What driver doesn’t love bagging a used car bargain? Saving thousands of pounds can give a warmer glow than spending two weeks on a sun lounger in the Med. And there are few better times of the year than October to buy a great car at a knockdown price.
Every March and September, the registration prefix changes for new cars. It’s a way for drivers and the motor trade to differentiate between the age of cars, and in a nation obsessed about keeping up with the Joneses, the effect is to create dramatic seasonal spikes in new car sales.
This is great news for the canny car buyer. The market is flooded with second-hand cars that have been traded in as a part-exchange, and when there’s more supply than demand, car dealers have to pull together some seriously competitive deals to help sell all that second-hand stock.
They might not be smiling as much when they realise they’ve paid over the odds for a product they don’t need…
September is one of the busiest months for new car sales. For the tens of thousands of drivers upgrading their car, one thing’s certain: they won’t escape the dealership without being offered a host of new car add-ons which will come with the promise of protecting their investment. But do drivers really need them?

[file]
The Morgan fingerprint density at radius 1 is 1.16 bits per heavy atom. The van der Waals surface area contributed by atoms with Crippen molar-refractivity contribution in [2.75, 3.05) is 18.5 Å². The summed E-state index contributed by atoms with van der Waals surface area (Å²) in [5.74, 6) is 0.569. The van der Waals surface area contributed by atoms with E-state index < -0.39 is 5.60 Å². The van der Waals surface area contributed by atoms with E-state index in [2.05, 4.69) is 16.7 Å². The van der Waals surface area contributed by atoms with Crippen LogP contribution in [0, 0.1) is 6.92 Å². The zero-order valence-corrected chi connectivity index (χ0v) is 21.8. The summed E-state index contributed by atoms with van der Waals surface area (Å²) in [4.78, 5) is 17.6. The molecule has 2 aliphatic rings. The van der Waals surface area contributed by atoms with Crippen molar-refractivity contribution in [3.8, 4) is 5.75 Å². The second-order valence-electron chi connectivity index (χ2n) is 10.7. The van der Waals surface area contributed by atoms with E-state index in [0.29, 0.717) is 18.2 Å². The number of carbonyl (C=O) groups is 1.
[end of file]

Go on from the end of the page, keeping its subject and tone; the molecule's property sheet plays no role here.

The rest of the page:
For sales executives, extras such as GAP insurance, wheel and tyre protection, an extended warranty and pre-paid servicing are ways of getting extra money out of customers. Just as extended warranties are a tried and trusted means of electrical goods retailers getting customers to pay more for their purchases, so are new car add-ons. We look at the most popular and assess whether they’re worth ticking on the list or flicking and ignoring.
New car add-ons: servicing packages
It would be nice to imagine that when buying a used car, every vendor is as trustworthy as a girl guide and each handshake worth as much as a legally binding written contract. Sadly, there’s no shortage of unscrupulous, shady characters who make Tony Soprano seem positively saintly. And that’s why it’s important to check a used car’s V5C registration document and MOT.
The V5C is essentially the authorities’ record of who owns, or is responsible for a car. When someone selling a car produces it, a buyer can use the V5C to check that the vehicle is what it claims to be, and that the person selling it is the car’s owner and entitled to sell it.
(Picture © TomTom)
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